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Sunday, September 11th 2011

The Health of September 11th First Responders

Groups of people with unique environmental exposures create a place for politics and science to clash. Perhaps the most famous modern example is the long slow march towards government recognition of health problems associated with Agent Orange exposure during the war in Vietnam or, more recently, the debate over environmental factors in Autism.

The unique environmental public health issue for mine and just older generations however may be the exposures of September 11th first responders and clean up crews. Outrage over the lack of government response, foresight and funding for presumed health issues associated with exposure at Ground Zero seems to be a popular news focus, especially as we honor the tenth anniversary of that terrible day.

Consider this ProPublica report or recent piece in The Guardian,

Over the past decade, most of the millions of dollars spent on helping treat sick Ground Zero workers has been focused on respiratory problems and mental health issues such as post-traumatic stress disorder.

Cancer treatment has been specifically excluded from federal health funding, with officials arguing there has been insufficient evidence to prove any direct link between the toxins present at the site and the disease.

But last week the results of the first large-scale study, published in the Lancet, found that firefighters who were involved on the day of the attacks and in the weeks that followed had a 19% higher risk of contracting cancer.

[...]

“People all around us are getting sick and some are tragically dying. For those who are sick with cancer it’s infuriating to see the foot-dragging in making the link between Ground Zero and the disease.”

[...]

Patrick Lynch, who heads a New York police officers’ union, said: “On September 11, we rescued you. Now it’s your turn to rescue us – New York city police officers who are sick and dying.”

The study The Guardian piece references is one of three major studies published in The Lancet recently looking at Ground Zero workers and the health effects associated with their work. This particular study looked at the incidence of all cancer types in New York firefighters who served at the World Trade Center site, as compared to a large control group. The study reports,

Compared with the general male population in the USA with a similar demographic mix, the standardised incidence ratios (SIRs) of the cancer incidence in WTC-exposed firefighters was 1·10 (95% CI 0·98—1·25). When compared with non-exposed firefighters, the SIR of cancer incidence in WTC-exposed firefighters was 1·19 (95% CI 0·96—1·47) corrected for possible surveillance bias and 1·32 (1·07—1·62) without correction for surveillance bias. Secondary analyses showed similar effect sizes.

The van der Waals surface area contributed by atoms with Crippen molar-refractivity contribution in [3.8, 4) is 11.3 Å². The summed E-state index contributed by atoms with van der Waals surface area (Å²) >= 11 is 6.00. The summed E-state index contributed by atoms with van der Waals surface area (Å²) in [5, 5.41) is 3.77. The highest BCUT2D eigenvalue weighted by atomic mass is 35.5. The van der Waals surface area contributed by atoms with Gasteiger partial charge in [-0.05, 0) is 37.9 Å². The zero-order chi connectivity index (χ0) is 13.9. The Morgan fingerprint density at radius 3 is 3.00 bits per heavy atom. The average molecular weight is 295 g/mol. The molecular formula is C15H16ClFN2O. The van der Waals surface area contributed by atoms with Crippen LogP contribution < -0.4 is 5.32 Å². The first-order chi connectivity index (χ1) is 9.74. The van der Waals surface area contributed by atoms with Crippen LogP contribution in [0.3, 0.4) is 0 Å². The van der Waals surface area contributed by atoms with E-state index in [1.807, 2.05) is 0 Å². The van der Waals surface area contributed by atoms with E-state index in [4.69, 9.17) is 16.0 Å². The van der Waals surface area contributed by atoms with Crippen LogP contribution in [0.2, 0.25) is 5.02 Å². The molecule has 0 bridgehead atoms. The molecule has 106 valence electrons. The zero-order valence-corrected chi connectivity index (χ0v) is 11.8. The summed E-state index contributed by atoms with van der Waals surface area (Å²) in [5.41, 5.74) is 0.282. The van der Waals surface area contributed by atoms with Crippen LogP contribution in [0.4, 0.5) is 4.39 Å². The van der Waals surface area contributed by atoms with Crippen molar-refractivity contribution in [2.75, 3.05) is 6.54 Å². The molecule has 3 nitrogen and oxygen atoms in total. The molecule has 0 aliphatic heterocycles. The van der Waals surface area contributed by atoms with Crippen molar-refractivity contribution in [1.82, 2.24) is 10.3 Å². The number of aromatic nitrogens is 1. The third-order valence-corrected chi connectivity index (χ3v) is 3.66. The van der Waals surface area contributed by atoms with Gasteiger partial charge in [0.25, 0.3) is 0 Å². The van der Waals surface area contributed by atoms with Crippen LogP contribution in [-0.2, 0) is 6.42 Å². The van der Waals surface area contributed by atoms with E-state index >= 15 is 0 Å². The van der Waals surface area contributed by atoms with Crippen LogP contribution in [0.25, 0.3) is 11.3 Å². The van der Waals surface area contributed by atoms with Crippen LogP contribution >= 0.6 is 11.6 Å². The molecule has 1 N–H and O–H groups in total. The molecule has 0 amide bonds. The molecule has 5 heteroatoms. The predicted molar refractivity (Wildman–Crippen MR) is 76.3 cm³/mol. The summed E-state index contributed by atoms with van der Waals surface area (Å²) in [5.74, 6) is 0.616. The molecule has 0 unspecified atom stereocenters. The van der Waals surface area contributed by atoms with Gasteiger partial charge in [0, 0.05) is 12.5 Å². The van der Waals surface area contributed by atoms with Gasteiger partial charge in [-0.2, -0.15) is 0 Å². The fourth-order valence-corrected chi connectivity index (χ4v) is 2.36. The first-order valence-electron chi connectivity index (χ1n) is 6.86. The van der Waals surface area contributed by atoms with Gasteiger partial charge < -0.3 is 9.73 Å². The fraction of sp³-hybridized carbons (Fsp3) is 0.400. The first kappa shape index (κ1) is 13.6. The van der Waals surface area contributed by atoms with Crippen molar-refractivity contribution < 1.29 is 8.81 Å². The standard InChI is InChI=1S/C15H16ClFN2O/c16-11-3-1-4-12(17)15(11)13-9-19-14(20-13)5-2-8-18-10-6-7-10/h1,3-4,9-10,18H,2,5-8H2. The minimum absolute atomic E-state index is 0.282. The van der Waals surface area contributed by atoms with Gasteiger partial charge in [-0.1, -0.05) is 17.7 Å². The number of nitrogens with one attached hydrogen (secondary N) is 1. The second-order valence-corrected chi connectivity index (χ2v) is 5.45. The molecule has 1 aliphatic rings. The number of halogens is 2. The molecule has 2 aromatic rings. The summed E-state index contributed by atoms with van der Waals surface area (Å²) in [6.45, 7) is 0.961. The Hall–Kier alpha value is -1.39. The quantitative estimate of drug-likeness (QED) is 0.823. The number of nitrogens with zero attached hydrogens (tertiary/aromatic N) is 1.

Impressive in the abstract and worthy of outrage from first responders, friends and family who anecdotally are struggling with cancer diagnoses. However, the story isn’t so clear on further inspection. Indeed the data from the abstract above are firefighters who served at Ground Zero as compared to other New York City firefighters who did not serve at Ground Zero. When the firefighters who served at Ground Zero are compared to a random cohort of American males however the SIR is just 1.02. A 2% increase in cancer findings and, more importantly, not statistically significant.

One of the problems, as the great blog The Incidental Economist points out, is that the cancer incidence amongst the control group of New York City firefighters who did not serve at Ground Zero was much lower than expected for men (and women) their age. That makes the SIR larger and statistically significant. However, perhaps a better comparison is against an average cohort of American males and in such a case there is no increase in cancer incidence.

The second of The Lancet studies titled “Mortality among survivors of the Sept 11, 2001, World Trade Center disaster: results from the World Trade Center Health Registry cohort” there is a remarkable finding that

All-cause SMRs were significantly lower than that expected for rescue and recovery participants (SMR 0·45, 95% CI 0·38—0·53) and non-rescue and non-recovery participants (0·61, 0·56—0·66). No significantly increased SMRs for diseases of the respiratory system or heart, or for haematological malignancies were found…In rescue and recovery participants, level of WTC-related exposure was not significantly associated with all-cause mortality (adjusted hazard ratio 1·25, 95% CI 0·56—2·78, for high exposure and 1·03, 0·52—2·06, for intermediate exposure when compared with low exposure).

Rescue and recovery workers who served at Ground Zero have had lower all cause mortality over the past 10 years as compared to a random cohort of Americans.

I’m not saying that there aren’t real and terrible diseases associated or potentially associated with exposures at the World Trade Center site. Because there are.

9-year cumulative incidence of asthma was 27·6% (number at risk: 7027), sinusitis 42·3% (5870), and gastro-oesophageal reflux disease 39·3% (5650).

Those are incredible incidences as compared to expected. Those responders served incredibly that day and in the months that followed and deserve our attention and focus. But, at a minimum, we need further studies looking at specific cancer incidences for those serving at Ground Zero, before we race to condemn the lack of support they’re received for diseases dubiously linked to their incredible service

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